Joseph Plunkett

A biography of the youngest signatory of the 1916 Proclamation of Independence
One of the series 16 Lives



JOSEPH PLUNKETT (1887 – 1816)
A short biography

Joseph Mary Plunkett was born in No. 26 Upper Fitzwilliam St. on November 21st, 1887. His grandfathers were builders and developers in South Dublin in the late 19th century creating comsiderable wealth. This wealth was united in the marriage of Joe’s parents, Josephine Mary Cranny and George Noble, Count Plunkett who was a Papal Count, and Joe was the second of their seven children. He contracted Bovine Tuberculosis when he was about two.

He was educated in CUS (Catholic University Schools) Leeson St., a Marist School in Passy near Paris and Belvedere College but in all cases his attendance was very sporadic because of his frequent illness. He also attended the Philosophers’ Class in Stonyhurst Jesuit College in Lancashire from age eighteen and from that time read constantly and was writing creatively. mostly poetry. He failed the Matriculation exam for UCD partly because of his lack of fomal education. Through his desire to learn Irish he met Thomas MacDonagh who became a very close friend and co-conspirator both in literature and politics.
In 1911 Joe spent several months travelling in Malta, Sicily and Italy and later in the year he moved to Algiers for his health for six months during which time MacDonagh saw The Circle and the Sword, Joe’s collection of poems, through the press.

In 1912 he moved to Marlborough Rd. Donnybrook with his sister, Geraldine and at intervals they also lived in Larkfield in Kimmage, a house with land belonging to the family.

Joe became editor of The Irish Review and with MacDonagh and Edward Martyn started the Irish Theatre. He was joint secretary of the Peace Committee for the 1913 Lockout and joined the Volunteers when they started at the end of that year becoming involved at committee level straight away. He was invited into the IRB and subsequently on to the Military Council and devised the military plan for the Rising. On behalf of the Military Council he travelled through war-torn Europe to Germany to negotiate arms from the German Gvernment after the ground had been prepared by Roger Casement and he wrote the consequent agreement between the German Government and the Military Council.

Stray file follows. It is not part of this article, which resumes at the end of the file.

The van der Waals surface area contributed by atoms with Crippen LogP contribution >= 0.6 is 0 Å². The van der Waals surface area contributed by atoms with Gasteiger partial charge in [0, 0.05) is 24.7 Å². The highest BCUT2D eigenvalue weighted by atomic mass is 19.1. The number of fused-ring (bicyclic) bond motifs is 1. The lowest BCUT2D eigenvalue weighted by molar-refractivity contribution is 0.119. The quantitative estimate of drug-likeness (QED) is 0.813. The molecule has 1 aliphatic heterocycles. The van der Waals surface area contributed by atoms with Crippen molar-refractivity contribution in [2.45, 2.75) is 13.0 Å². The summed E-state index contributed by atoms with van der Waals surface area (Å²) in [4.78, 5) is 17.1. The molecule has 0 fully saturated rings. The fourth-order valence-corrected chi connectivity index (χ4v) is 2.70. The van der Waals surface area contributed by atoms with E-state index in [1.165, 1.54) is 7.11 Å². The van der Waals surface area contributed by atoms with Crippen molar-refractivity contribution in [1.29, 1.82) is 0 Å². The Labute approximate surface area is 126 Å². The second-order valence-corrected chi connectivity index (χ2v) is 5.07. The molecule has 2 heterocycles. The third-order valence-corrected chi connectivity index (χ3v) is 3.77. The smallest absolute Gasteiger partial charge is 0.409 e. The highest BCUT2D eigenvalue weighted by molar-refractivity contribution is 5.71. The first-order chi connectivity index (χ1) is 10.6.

Larkfield had become a training camp for the Irish from England avoiding conscription and it was here that Michael Collins came in November 1915 to look after the Plunkett family accounts. Collins was Joe’s ADC from early 1916. In September, 1915 he went to New York to see John Devoy and Joe McGarrity to inform them on the German Government agreement and arrangements for guns for the Rising. On his return he helped Grace Gifford with her preparation to become a Catholic and they got engaged in December 1915.

Joe had an operation on his cheek three weeks before the Rising and supervised the printing and publication of the Castle Document from his nursing home bed and he organised radio transmissions to get the news of the Rising to the world. He also sent his father, Count Plunkett, to Rome to inform the Pope of the Rising plans. He was the youngest signatory of the Proclamation of the Irish Republic. In the GPO for Easter Week he collated military information and left there for Moore St as the GPO was being consumed by flames with Pearse, Connolly, Clarke, Mac Diarmada, his brothers, George and Jack, and a couple of hundred men. From Moore St. Joe and Willie Pearse led the men as they marched to surrender at Parnell Square.

Joe and Grace were married in Kilmainham Jail hours before he was shot but they were given no privacy and only ten minutes to speak to each other in a cell full of soldiers. His father, mother and two brothers were all arrested and sentenced after the Rising.

Joseph Plunkett was already dying of TB when he was shot in Kilmainham on May 4th, 1916.